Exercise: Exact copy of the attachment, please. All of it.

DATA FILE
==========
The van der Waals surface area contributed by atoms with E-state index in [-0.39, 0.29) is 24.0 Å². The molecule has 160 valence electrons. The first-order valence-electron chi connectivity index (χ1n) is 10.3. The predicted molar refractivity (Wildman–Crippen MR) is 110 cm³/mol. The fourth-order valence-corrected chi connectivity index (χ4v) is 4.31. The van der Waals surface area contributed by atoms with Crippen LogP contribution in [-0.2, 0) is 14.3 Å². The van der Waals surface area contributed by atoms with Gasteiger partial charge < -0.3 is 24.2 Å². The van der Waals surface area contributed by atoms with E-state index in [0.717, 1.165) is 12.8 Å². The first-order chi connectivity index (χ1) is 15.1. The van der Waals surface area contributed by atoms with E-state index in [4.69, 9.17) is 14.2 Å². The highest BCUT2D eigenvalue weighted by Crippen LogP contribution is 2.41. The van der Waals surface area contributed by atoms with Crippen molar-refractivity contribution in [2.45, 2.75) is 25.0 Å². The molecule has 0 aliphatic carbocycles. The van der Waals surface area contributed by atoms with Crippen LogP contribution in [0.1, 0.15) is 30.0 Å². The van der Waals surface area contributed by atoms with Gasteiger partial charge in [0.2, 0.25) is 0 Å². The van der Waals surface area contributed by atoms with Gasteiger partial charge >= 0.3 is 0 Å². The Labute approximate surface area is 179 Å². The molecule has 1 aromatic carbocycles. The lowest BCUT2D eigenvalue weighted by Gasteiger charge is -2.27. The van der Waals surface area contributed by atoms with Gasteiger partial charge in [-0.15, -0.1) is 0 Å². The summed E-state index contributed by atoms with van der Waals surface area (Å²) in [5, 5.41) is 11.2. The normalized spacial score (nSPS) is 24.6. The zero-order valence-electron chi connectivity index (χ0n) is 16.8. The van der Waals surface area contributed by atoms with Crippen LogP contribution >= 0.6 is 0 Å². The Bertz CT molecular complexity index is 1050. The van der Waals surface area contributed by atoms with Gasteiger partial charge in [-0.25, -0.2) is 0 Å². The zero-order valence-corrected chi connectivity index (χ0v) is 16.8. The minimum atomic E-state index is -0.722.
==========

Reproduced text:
The van der Waals surface area contributed by atoms with E-state index in [-0.39, 0.29) is 24.0 Å². The molecule has 160 valence electrons. The first-order valence-electron chi connectivity index (χ1n) is 10.3. The predicted molar refractivity (Wildman–Crippen MR) is 110 cm³/mol. The fourth-order valence-corrected chi connectivity index (χ4v) is 4.31. The van der Waals surface area contributed by atoms with Crippen LogP contribution in [-0.2, 0) is 14.3 Å². The van der Waals surface area contributed by atoms with Gasteiger partial charge < -0.3 is 24.2 Å². The van der Waals surface area contributed by atoms with E-state index in [0.717, 1.165) is 12.8 Å². The first-order chi connectivity index (χ1) is 15.1. The van der Waals surface area contributed by atoms with E-state index in [4.69, 9.17) is 14.2 Å². The highest BCUT2D eigenvalue weighted by Crippen LogP contribution is 2.41. The van der Waals surface area contributed by atoms with Crippen molar-refractivity contribution in [2.45, 2.75) is 25.0 Å². The molecule has 0 aliphatic carbocycles. The van der Waals surface area contributed by atoms with Crippen LogP contribution in [0.1, 0.15) is 30.0 Å². The van der Waals surface area contributed by atoms with Gasteiger partial charge in [0.2, 0.25) is 0 Å². The van der Waals surface area contributed by atoms with Gasteiger partial charge >= 0.3 is 0 Å². The Labute approximate surface area is 179 Å². The molecule has 1 aromatic carbocycles. The lowest BCUT2D eigenvalue weighted by Gasteiger charge is -2.27. The van der Waals surface area contributed by atoms with Gasteiger partial charge in [-0.15, -0.1) is 0 Å². The summed E-state index contributed by atoms with van der Waals surface area (Å²) in [5, 5.41) is 11.2. The normalized spacial score (nSPS) is 24.6. The zero-order valence-electron chi connectivity index (χ0n) is 16.8. The van der Waals surface area contributed by atoms with Crippen LogP contribution >= 0.6 is 0 Å². The Bertz CT molecular complexity index is 1050. The van der Waals surface area contributed by atoms with Gasteiger partial charge in [-0.25, -0.2) is 0 Å². The zero-order valence-corrected chi connectivity index (χ0v) is 16.8. The minimum atomic E-state index is -0.722.